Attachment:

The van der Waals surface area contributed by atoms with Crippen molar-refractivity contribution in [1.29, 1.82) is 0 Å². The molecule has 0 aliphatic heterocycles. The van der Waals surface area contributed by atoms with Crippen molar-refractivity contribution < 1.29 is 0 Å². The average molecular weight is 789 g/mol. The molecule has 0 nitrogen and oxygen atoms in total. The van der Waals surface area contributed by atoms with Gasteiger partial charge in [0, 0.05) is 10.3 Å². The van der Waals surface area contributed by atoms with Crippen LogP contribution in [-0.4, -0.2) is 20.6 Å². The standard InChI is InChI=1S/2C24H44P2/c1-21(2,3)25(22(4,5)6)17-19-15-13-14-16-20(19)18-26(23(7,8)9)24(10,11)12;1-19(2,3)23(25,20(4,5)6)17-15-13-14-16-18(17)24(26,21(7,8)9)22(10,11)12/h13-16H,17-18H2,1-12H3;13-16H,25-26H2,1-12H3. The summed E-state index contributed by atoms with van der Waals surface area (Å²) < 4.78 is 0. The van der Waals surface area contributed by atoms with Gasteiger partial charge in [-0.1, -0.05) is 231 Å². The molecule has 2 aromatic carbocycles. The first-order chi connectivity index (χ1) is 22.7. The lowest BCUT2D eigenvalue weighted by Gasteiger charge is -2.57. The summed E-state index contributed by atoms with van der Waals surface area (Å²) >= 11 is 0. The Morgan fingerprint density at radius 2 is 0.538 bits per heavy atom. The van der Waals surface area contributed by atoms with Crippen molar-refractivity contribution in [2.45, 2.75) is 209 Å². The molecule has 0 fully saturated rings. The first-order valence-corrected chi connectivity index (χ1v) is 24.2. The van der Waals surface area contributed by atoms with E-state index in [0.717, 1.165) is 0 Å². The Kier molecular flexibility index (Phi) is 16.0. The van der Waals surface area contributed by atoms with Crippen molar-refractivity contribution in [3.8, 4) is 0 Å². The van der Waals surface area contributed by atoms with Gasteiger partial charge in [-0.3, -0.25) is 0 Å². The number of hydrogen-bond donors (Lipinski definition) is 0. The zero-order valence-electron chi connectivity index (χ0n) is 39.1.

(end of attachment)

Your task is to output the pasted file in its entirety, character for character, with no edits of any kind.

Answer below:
The van der Waals surface area contributed by atoms with Crippen molar-refractivity contribution in [1.29, 1.82) is 0 Å². The molecule has 0 aliphatic heterocycles. The van der Waals surface area contributed by atoms with Crippen molar-refractivity contribution < 1.29 is 0 Å². The average molecular weight is 789 g/mol. The molecule has 0 nitrogen and oxygen atoms in total. The van der Waals surface area contributed by atoms with Gasteiger partial charge in [0, 0.05) is 10.3 Å². The van der Waals surface area contributed by atoms with Crippen LogP contribution in [-0.4, -0.2) is 20.6 Å². The standard InChI is InChI=1S/2C24H44P2/c1-21(2,3)25(22(4,5)6)17-19-15-13-14-16-20(19)18-26(23(7,8)9)24(10,11)12;1-19(2,3)23(25,20(4,5)6)17-15-13-14-16-18(17)24(26,21(7,8)9)22(10,11)12/h13-16H,17-18H2,1-12H3;13-16H,25-26H2,1-12H3. The summed E-state index contributed by atoms with van der Waals surface area (Å²) < 4.78 is 0. The van der Waals surface area contributed by atoms with Gasteiger partial charge in [-0.1, -0.05) is 231 Å². The molecule has 2 aromatic carbocycles. The first-order chi connectivity index (χ1) is 22.7. The lowest BCUT2D eigenvalue weighted by Gasteiger charge is -2.57. The summed E-state index contributed by atoms with van der Waals surface area (Å²) >= 11 is 0. The Morgan fingerprint density at radius 2 is 0.538 bits per heavy atom. The van der Waals surface area contributed by atoms with Crippen molar-refractivity contribution in [2.45, 2.75) is 209 Å². The molecule has 0 fully saturated rings. The first-order valence-corrected chi connectivity index (χ1v) is 24.2. The van der Waals surface area contributed by atoms with E-state index in [0.717, 1.165) is 0 Å². The Kier molecular flexibility index (Phi) is 16.0. The van der Waals surface area contributed by atoms with Crippen molar-refractivity contribution in [3.8, 4) is 0 Å². The van der Waals surface area contributed by atoms with Gasteiger partial charge in [-0.3, -0.25) is 0 Å². The number of hydrogen-bond donors (Lipinski definition) is 0. The zero-order valence-electron chi connectivity index (χ0n) is 39.1.